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Products shown here are concerned with thermal desorption instrument performance.

Focusing traps

Focusing traps (also known as cold traps) are at the heart of all Markes’ thermal desorption instruments and perform a preconcentration function by focusing analytes to achieve maximum sensitivity. They are constructed of quartz for optimum inertness and packed with a sorbent bed up to 60 mm long and a series of sorbents of increasing strength.

The thermal desorption instrument

transfers compounds from a sorbent tube, canister or via on-line sampling to the focusing trap, which is subsequently heated to rapidly transfer compounds to the GC column in a narrow band of carrier gas. Markes instrument's focusing trap module offers super-fast desorption in a reverse (‘backflush’) flow of carrier gas. This optimises transfer/injection of the widest range of analytes, enabling simultaneous analysis of VOCs and SVOCs with market-leading sensitivity.

Focusing traps for the UNITY and TD-100 series are narrower at the GC end to optimise linear gas velocity and minimise band broadening.

Instrument set-up

Ensuring continued high performance from thermal desorption systems starts with correct set up, connection and configuration. Supplies for instrument set-up ensure an engineer or operator has everything they need to connect the instrument to the GC as well as address any areas of concern such as detecting and isolating leaks. Supplies such as helium leak detectors, tubing and connectors are fundamental for instrument set-up, troubleshooting, and optimising performance.

For instrument set-up Markes Instrument Control (MIC) software is designed to get

the most out of your instrument with components such as automated intelligent diagnostics, leak isolation, usage and maintenance counters.

Following best practice in instrument set-up has multiple benefits, including:

  • Preventative maintenance will minimise instrument downtime
  • Save time with specific supplies for your instrument and application
  • Ability to troubleshoot quickly and effectively

Starter kits

Markes’ starter kits are designed to provide the essentials needed to get a thermal desorption system up and running quickly, by providing a single package with items such as tubes, traps, tools and other accessories.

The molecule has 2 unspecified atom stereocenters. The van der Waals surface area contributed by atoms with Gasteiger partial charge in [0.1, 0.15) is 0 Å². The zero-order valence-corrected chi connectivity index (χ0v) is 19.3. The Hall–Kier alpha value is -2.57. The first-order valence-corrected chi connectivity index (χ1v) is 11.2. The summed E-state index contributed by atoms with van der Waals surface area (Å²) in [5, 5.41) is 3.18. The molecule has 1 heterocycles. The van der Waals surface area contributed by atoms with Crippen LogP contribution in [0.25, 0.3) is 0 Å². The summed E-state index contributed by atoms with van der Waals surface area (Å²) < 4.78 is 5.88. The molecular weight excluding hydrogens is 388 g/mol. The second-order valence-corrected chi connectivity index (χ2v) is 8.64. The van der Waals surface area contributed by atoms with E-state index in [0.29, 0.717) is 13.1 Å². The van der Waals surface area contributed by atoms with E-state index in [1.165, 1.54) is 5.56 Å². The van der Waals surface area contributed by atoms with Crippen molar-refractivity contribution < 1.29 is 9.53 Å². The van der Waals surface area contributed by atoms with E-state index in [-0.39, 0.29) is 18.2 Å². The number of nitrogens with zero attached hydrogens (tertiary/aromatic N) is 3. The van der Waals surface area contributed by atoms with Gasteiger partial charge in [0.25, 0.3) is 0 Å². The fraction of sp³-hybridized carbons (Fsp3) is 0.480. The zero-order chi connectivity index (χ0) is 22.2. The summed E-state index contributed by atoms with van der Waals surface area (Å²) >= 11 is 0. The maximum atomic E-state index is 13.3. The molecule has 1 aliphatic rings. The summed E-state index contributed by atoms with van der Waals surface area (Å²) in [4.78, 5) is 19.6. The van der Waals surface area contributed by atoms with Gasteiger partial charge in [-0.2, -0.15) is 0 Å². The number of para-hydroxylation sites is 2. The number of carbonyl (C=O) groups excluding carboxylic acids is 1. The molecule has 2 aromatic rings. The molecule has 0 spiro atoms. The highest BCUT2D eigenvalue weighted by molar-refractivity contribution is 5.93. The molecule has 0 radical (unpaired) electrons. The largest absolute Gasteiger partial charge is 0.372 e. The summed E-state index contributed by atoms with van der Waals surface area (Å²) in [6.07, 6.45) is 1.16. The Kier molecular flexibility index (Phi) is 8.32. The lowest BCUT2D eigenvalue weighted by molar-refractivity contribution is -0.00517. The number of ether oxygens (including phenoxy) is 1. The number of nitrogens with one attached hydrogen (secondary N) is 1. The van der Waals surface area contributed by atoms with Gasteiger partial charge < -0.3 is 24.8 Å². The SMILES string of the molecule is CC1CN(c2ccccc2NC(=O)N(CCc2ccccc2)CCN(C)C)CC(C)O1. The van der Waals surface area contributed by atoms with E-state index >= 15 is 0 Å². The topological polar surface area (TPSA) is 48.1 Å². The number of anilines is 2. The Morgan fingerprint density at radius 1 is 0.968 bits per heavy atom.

Markes offers a selection of starter kits for a range of standard methods such as

US EPA Method TO-17 and US EPA 325, as well as application-specific starter kits such as the Material emissions starter kit and the Direct desorption starter kit.

Laboratory managers and technicians using the UNITY–ULTRA-xr or TD100-xr systems may also find the popular essential automated TD starter kit and the automated TD booster pack useful.

Other starter kits have been designed to help customers get up and running with tube tracking technology (TubeTAG) or adopting a new approach to sampling, such as HiSorb sorptive extraction.

Standards & calibration

Calibration of the complete analytical process is of paramount importance when conducting quantitative studies. For TD analysis, additional considerations should be made regarding the loading of standards to be representative of samples, with a variety of tools available to support this.

In addition to gas standards for both canister and

tube-based methods, a number of products have been developed to support laboratories with their calibration and validation:

  • The Calibration Solution Loading Rig (CSLR) was developed to optimise the introduction of liquid standards onto sorbent tubes, by transferring the standard in a flow of gas.
  • Check-standards are sorbent tubes pre-loaded with a suite of analytes that can be used to check instrument performance during set-up or troubleshooting.
  • CRS tubes are loaded with a certified level of analytes and are designed to validate calibration for QA, as described in international standards. They are supplied with a shipping blank, and example chromatograms of the sample and shipping blank.
  • Tubes for liquid calibration contain a short bed of sorbent for analysts wishing to inject a liquid standard directly onto the sorbent tube, rather than loading the tube using a flow of gas (e.g. with the CSLR).